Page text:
Wide open spaces, prairies, fields of wheat or corn or sunflowers, broad horizons, calves gamboling beside their grazing mamas, and lazy sunsets over the mountains bring a smile to my face. Daily doses of sunshine lift my spirits and generate energy. These are like white space on a page.
I collect word pictures and rocks. I love a good hamburger with yellow mustard. I listen to Tim McGraw, Exile, Alan Jackson, Diamond Rio, Alison Krause, Ronnie Milsap, the Oakridge Boys, Alabama, and Motown. I'd be happy to hike every weekend, and I've climbed two of Colorado's 14ner mountains (mountains over 14,000 feet.) I can't imagine living without a piece of land - see my Alaska Cabin.
After a long period of grief, I once again have a dog to roam and explore the hills and prairies with me. (Read my tribute to Copperfield.) Taffy, an English Cream, has achieved her Canine Good Citizen Basic and Advanced certifications, accomplished off-leash training, and met Pet Partners Therapy Dog qualifications. We are a therapy team at a nursing home, assisted care facility, and at the new PAWS program at our local hospital. We humans need a purpose-driven life — and I believe dogs are happier using their distinct breed-strengths as well.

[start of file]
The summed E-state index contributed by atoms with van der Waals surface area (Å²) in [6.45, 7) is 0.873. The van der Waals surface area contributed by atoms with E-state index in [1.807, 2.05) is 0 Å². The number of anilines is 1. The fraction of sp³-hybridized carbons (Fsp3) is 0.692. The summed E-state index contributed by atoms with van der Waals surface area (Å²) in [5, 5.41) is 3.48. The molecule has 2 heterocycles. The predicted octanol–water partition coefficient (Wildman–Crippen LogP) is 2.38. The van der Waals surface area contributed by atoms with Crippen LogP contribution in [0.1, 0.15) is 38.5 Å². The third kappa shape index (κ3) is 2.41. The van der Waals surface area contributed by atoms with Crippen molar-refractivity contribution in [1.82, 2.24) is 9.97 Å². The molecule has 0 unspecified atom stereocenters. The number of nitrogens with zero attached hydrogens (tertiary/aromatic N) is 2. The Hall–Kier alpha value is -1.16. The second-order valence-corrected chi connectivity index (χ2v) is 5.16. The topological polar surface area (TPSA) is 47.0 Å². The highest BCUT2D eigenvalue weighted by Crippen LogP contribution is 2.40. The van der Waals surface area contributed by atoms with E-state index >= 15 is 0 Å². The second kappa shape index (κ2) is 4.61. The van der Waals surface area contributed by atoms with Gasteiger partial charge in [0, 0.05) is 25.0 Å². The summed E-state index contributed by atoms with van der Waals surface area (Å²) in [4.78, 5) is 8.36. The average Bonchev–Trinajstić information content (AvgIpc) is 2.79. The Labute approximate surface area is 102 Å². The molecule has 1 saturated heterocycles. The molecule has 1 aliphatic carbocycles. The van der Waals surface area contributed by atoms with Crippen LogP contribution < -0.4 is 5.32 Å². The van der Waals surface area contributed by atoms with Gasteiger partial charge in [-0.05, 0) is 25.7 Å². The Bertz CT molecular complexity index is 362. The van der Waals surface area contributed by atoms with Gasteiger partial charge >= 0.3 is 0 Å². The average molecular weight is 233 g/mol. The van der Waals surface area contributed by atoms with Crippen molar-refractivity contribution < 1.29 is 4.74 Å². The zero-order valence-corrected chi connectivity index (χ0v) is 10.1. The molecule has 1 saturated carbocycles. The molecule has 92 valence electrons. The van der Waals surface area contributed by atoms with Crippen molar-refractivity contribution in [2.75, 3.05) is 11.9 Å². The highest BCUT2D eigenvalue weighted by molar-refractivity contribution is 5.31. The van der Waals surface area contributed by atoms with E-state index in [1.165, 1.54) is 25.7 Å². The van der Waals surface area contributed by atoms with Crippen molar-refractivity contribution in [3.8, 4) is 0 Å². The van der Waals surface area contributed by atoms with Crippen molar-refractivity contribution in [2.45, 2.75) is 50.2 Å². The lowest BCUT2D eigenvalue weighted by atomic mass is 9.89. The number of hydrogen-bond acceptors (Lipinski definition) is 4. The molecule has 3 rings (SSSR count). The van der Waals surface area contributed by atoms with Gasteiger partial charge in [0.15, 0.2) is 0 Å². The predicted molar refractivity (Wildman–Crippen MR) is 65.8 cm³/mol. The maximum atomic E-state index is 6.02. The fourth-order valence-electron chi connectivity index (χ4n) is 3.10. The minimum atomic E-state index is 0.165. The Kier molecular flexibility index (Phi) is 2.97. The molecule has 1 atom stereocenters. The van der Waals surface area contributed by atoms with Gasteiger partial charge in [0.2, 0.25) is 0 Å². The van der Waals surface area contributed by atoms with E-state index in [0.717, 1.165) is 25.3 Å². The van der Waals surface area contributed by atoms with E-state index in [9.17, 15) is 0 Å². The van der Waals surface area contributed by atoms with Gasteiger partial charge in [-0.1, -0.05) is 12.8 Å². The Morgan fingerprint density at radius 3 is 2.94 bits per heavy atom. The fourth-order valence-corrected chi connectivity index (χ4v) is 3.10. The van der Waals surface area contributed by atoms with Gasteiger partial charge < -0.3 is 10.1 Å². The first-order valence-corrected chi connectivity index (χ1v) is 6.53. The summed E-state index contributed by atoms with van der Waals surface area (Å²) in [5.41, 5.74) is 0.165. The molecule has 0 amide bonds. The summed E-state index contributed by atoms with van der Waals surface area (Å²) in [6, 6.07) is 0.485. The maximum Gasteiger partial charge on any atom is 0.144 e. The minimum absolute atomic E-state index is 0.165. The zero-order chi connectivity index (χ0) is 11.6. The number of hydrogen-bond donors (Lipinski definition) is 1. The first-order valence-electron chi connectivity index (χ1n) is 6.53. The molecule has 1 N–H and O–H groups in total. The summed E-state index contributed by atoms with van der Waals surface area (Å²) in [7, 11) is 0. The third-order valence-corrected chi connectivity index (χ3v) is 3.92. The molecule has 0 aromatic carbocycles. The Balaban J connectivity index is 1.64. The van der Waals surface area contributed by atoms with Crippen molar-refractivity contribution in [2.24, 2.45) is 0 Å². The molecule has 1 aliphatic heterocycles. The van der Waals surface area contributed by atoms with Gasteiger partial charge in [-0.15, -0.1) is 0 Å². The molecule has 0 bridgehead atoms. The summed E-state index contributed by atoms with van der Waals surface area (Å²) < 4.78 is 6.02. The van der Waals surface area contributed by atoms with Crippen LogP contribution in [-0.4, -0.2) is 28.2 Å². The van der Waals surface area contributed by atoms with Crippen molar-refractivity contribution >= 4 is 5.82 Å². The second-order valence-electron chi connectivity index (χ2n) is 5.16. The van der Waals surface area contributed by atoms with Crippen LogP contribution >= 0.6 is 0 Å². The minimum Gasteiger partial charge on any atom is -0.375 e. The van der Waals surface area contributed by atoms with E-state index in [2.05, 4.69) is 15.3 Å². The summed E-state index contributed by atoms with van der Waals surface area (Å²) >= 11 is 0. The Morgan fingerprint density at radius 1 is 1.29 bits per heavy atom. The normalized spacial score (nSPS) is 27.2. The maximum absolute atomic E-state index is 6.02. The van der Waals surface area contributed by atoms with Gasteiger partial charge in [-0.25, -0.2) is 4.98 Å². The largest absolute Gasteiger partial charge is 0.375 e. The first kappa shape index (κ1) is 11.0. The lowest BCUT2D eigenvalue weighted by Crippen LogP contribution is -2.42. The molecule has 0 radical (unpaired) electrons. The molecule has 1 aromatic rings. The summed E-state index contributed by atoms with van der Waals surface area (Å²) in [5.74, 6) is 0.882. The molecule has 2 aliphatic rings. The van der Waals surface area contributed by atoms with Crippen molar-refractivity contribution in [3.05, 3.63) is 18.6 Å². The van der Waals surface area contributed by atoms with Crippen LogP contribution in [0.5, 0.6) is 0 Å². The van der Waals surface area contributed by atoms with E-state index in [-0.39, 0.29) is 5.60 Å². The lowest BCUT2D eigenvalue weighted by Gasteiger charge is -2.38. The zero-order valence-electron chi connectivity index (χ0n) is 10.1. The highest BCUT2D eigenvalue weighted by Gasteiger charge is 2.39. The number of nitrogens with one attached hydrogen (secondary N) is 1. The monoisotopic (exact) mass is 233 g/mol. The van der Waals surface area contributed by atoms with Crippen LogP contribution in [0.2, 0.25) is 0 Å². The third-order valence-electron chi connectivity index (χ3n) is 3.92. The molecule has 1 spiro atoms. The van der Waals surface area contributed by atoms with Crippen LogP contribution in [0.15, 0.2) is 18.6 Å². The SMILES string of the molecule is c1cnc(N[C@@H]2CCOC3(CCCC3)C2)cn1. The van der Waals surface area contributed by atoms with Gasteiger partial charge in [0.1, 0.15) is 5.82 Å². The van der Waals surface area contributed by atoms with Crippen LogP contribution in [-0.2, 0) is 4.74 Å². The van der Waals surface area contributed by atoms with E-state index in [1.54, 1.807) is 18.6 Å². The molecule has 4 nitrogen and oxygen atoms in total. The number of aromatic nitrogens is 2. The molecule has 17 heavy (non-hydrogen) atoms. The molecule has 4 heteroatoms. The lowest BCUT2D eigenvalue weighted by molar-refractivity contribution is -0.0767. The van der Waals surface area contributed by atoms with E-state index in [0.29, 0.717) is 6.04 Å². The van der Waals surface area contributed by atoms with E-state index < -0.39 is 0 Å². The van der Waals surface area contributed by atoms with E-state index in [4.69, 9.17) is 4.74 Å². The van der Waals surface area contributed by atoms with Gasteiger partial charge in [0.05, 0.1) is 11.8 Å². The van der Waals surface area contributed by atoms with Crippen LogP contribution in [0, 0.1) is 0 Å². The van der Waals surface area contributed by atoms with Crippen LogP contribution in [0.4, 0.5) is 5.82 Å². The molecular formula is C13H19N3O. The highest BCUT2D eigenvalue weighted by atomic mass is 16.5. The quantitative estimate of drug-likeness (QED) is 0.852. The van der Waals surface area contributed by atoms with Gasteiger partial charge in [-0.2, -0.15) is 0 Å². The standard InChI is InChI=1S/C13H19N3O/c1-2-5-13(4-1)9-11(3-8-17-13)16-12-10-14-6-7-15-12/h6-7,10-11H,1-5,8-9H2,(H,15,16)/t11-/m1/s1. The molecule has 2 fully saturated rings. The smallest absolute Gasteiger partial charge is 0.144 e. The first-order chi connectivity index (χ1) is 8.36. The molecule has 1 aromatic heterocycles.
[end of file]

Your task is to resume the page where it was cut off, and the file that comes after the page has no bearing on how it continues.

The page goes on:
I have moved 23 times in my life and still become restless when I live anywhere too long. I identify with the little girl in the movie "Chocolat," who, whenever the "clever north wind blew," would be pulled by her mother to a new place. Just like that child, I hate moving. Just like mother and daughter, I've become adaptable. Baking cinnamon rolls and pies has brought continuity to my relocations, and helped me meet new neighbors and make friends.
I've learned that when I use my natural bents and work alongside people with similar goals, I naturally build relationships, accomplish much, and have fun in the process!
Trying a new writing style. My column in The Country Register amuses and challenges me with the restrictions of writing only 300 - 500 words per article.
Editing and writing for my neighborhood newsletter. I'm an info-junkie and get a kick out of tracking down, or just bumping into, what I consider newsworthy. I love interviewing interesting and inspirational people. I trust the newsletter will stimulate friendly neighborly relationships.
Current Project. It's time to write another book. The Bush Doctor's Wife will focus on my mother, Ruby Leppke Gaede, during our family's two years (1957 – 1959) in Tanana, Alaska, a small Athabascan Indian village, along the Yukon River; a location in Alaska inaccessible by connecting roads or trains, and only by air when the weather is suitable, and by boat when the river is not frozen.
My father, the bush doctor, hunter, cliffhanger adventurer, was always the hero. Now it's my mother's turn to tell her side of the story. Ruby was an adventurer, not by choice, but by the roles and environment in which she found herself. The book will immerse the reader in remote village life, show Ruby's daily life (ordering food for a year, keeping a toddler from falling into the river, often cooking without fresh produce, baking several days a week, instigating a satisfying and often humorous social life), as well as bring the reader alongside Ruby to experience her longing for family, farm, and familiarities at her home place in Kansas.